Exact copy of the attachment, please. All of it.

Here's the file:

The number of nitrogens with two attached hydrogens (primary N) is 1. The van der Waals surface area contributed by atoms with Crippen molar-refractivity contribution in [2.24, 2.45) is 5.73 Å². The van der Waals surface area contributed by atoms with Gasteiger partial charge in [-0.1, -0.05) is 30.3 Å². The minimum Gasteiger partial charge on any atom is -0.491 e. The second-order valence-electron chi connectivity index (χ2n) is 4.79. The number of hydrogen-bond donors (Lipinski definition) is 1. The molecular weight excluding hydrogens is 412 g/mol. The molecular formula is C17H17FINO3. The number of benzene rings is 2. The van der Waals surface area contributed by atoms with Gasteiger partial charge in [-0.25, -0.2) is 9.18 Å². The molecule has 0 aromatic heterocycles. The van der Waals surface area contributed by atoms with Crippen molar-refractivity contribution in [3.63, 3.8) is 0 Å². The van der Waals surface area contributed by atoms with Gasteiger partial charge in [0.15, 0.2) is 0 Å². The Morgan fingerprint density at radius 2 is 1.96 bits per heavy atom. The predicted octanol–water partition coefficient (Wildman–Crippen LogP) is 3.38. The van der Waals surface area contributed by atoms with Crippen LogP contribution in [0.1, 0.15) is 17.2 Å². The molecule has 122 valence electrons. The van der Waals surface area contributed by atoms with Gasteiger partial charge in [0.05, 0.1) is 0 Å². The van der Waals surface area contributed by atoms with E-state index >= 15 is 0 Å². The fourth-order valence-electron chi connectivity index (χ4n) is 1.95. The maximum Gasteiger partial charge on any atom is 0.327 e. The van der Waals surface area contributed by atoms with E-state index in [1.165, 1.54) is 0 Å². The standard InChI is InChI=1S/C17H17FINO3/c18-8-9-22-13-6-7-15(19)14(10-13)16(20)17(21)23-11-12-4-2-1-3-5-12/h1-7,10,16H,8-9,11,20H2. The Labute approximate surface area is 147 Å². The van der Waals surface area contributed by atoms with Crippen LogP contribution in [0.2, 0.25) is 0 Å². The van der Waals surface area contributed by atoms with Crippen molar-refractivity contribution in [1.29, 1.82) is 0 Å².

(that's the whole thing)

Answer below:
The number of nitrogens with two attached hydrogens (primary N) is 1. The van der Waals surface area contributed by atoms with Crippen molar-refractivity contribution in [2.24, 2.45) is 5.73 Å². The van der Waals surface area contributed by atoms with Gasteiger partial charge in [-0.1, -0.05) is 30.3 Å². The minimum Gasteiger partial charge on any atom is -0.491 e. The second-order valence-electron chi connectivity index (χ2n) is 4.79. The number of hydrogen-bond donors (Lipinski definition) is 1. The molecular weight excluding hydrogens is 412 g/mol. The molecular formula is C17H17FINO3. The number of benzene rings is 2. The van der Waals surface area contributed by atoms with Gasteiger partial charge in [-0.25, -0.2) is 9.18 Å². The molecule has 0 aromatic heterocycles. The van der Waals surface area contributed by atoms with Crippen molar-refractivity contribution in [3.63, 3.8) is 0 Å². The van der Waals surface area contributed by atoms with Gasteiger partial charge in [0.15, 0.2) is 0 Å². The Morgan fingerprint density at radius 2 is 1.96 bits per heavy atom. The predicted octanol–water partition coefficient (Wildman–Crippen LogP) is 3.38. The van der Waals surface area contributed by atoms with Crippen LogP contribution in [0.1, 0.15) is 17.2 Å². The molecule has 122 valence electrons. The van der Waals surface area contributed by atoms with Gasteiger partial charge in [0.05, 0.1) is 0 Å². The van der Waals surface area contributed by atoms with E-state index >= 15 is 0 Å². The fourth-order valence-electron chi connectivity index (χ4n) is 1.95. The maximum Gasteiger partial charge on any atom is 0.327 e. The van der Waals surface area contributed by atoms with E-state index in [1.165, 1.54) is 0 Å². The standard InChI is InChI=1S/C17H17FINO3/c18-8-9-22-13-6-7-15(19)14(10-13)16(20)17(21)23-11-12-4-2-1-3-5-12/h1-7,10,16H,8-9,11,20H2. The Labute approximate surface area is 147 Å². The van der Waals surface area contributed by atoms with Crippen LogP contribution in [0.2, 0.25) is 0 Å². The van der Waals surface area contributed by atoms with Crippen molar-refractivity contribution in [1.29, 1.82) is 0 Å².